Thursday, August 4, 2011

My Fifth Grade Teacher was Almost as Crazy as my Fourth Grade Teacher

That title doesn’t make a lot of sense, so let me qualify it.
My fourth grade teacher spent most of his time attempting to convince his class of ten and eleven year olds that the middle school most of them were going to (including me) was infested by the ghosts of Indians buried beneath it. Specifically the elevator.
You’ll hear more about him some other time.
Meanwhile, I’d like to talk about my fifth grade teacher, who was also crazy, but not so much and in a better way. His first name was Kerry, and I won’t tell you his last name because that’s just not a nice thing to do online. Still, a dude with the first name Kerry… Ryan is worse, obviously, but Kerry? I expect he was teased relentlessly. As in, his teachers themselves were getting in on the action. His substitute teachers would be all “Kerry? Is Kerry here today?” and he would raise his hand and they’d be all “Yes, little boy? Do you know where she is?” and he’d be all “I am Kerry.” and they’d say “Very funny. Is she here? Anybody know?”
After a while of him insisting that he was Kerry, they’d send him to the school psychiatrist, and by that point, he’d probably need it.
He was in the Air Force reserves while he was our teacher. Nobody teased him anymore.
I had so much fun in his class. I had a special seat in the middle of the classroom, perfectly situated so the transparency projector thing was directly in between his face and mine, so he couldn’t tell where I was looking or whether I was paying attention or not. I think he approved of this, honestly, because I was aweird kid. He once asked me why I was sucking on my arm. I told him it was because if I had a hickey, the vampires couldn’t get me. I remember getting a solemn nod for that one, because it made perfect sense.
Because of the thing that obscured his line of sight to my eyes, I would basically read books every single day for hours. Occasionally he’d ask me a question and I’d get it right (or, sometimes, wrong, but whenever that happened I tended to come up with elaborate explanations for why I was right. He eventually stopped correcting me.) but I never really paid much attention. Once or twice he caught me reading and made a big show about it by taking my book away, but I always had three or four spare ones tucked away in my desk or backpack. Besides, the books he caught me reading were so far beyond the reading level of the rest of the class I’m sure he felt slightly guilty denying an eleven year old the pleasures of Wodehouse when teachers find difficulty getting high schoolers to read it, much less fourth graders.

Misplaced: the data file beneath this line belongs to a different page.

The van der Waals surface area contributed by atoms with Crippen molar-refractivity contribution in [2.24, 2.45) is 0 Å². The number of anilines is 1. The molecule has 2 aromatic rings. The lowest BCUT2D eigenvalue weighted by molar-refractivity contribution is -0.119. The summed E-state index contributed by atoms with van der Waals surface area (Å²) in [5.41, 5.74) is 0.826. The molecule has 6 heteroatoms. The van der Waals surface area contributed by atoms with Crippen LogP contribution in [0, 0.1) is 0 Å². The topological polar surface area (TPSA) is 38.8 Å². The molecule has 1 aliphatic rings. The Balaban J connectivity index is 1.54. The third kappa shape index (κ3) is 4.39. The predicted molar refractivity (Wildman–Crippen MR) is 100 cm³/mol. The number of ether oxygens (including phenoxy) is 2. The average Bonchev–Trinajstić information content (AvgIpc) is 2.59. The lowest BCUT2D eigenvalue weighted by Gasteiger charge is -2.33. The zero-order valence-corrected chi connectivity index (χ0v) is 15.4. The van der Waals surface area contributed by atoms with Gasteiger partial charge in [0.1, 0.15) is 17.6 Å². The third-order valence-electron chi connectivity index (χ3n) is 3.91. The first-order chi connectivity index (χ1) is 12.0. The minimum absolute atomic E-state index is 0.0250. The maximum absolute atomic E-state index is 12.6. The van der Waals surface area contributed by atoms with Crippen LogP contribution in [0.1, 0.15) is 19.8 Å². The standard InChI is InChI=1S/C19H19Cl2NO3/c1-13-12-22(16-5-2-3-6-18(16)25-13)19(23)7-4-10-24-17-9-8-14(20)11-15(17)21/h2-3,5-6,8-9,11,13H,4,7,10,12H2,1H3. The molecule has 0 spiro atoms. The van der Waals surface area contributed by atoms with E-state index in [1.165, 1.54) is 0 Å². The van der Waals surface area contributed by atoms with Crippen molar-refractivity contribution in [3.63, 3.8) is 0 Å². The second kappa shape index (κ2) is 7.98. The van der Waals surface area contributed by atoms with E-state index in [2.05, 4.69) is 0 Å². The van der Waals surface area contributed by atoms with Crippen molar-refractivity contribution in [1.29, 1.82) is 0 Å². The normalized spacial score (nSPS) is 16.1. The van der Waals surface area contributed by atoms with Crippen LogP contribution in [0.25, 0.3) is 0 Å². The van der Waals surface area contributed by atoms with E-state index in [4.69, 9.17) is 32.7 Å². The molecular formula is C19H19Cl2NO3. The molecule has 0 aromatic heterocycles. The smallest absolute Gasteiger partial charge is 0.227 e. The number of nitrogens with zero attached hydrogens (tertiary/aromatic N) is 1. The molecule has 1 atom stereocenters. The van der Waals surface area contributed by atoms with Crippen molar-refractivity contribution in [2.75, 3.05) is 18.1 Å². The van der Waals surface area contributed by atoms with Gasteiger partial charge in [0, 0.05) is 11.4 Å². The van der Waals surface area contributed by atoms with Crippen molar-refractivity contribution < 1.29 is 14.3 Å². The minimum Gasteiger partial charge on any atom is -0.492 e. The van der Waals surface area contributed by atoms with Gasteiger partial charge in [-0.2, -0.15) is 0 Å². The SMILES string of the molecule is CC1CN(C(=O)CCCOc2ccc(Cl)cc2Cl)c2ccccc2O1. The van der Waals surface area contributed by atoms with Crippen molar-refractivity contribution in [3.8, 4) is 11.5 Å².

Hm. Looking back on it, he WASN’T all that crazy. In fact, now, it seems like he was a pretty cool guy. Why did I think he was crazy?
Oh! Right! The Stink Bomb Incident!
Somebody set off a stink bomb during class. Kerry stopped class immediately, declared that he would find the culprit and they would pay dearly for their transgression.
The culprit, by the way, was not me. I had never found stink bombs very funny, but that was probably because I could never get my hands on one.
Anyway, Kerry demands complete silence, reaches into his pocket, and pulls out a matchbook. The entire class naturally assumed that he was going to start lighting children on fire until one of them confessed, or perhaps do the more sensible thing, find the culprit, and then light just him on fire. Instead, he lit the match, held it up, and started walking around the perimeter of the room, staring at the flame.
It felt like a wiccan ritual, which I had just been reading about. I started to chant a curse shield under my breath, just in case.
The match burned down and Kerry shook it out, probably cursing inside his head. He turned to us and said “That should have… When a flame comes into contact with the gas… let me try again.”
He didn’t elaborate. He simply lit another match.
Now the entire class was assuming that once he got close to where the stink bomb was set off, the flame would blossom into a glorious pheonix and claw the perpetrator’s eyes from his evil head.
At least that’s what I was assuming. Everybody else was probably just hoping for an explosion. Or maybe for the flame to change color.
None of that happened. The second match burned out, and then a third, and then the smell was basically gone and whoever did it was safe. Class resumed with a minimum of grumbling, and that was from Kerry himself.
To this day I have no idea who it was. Maybe it was just the overweight fellow in the front row who had eaten a little too much Taco Bell at lunch.
One day, I’m going to go out and get a stink bomb, just so I can see what happens to a flame when it goes off. It’s been something that has bothered me for years.

No comments:

Post a Comment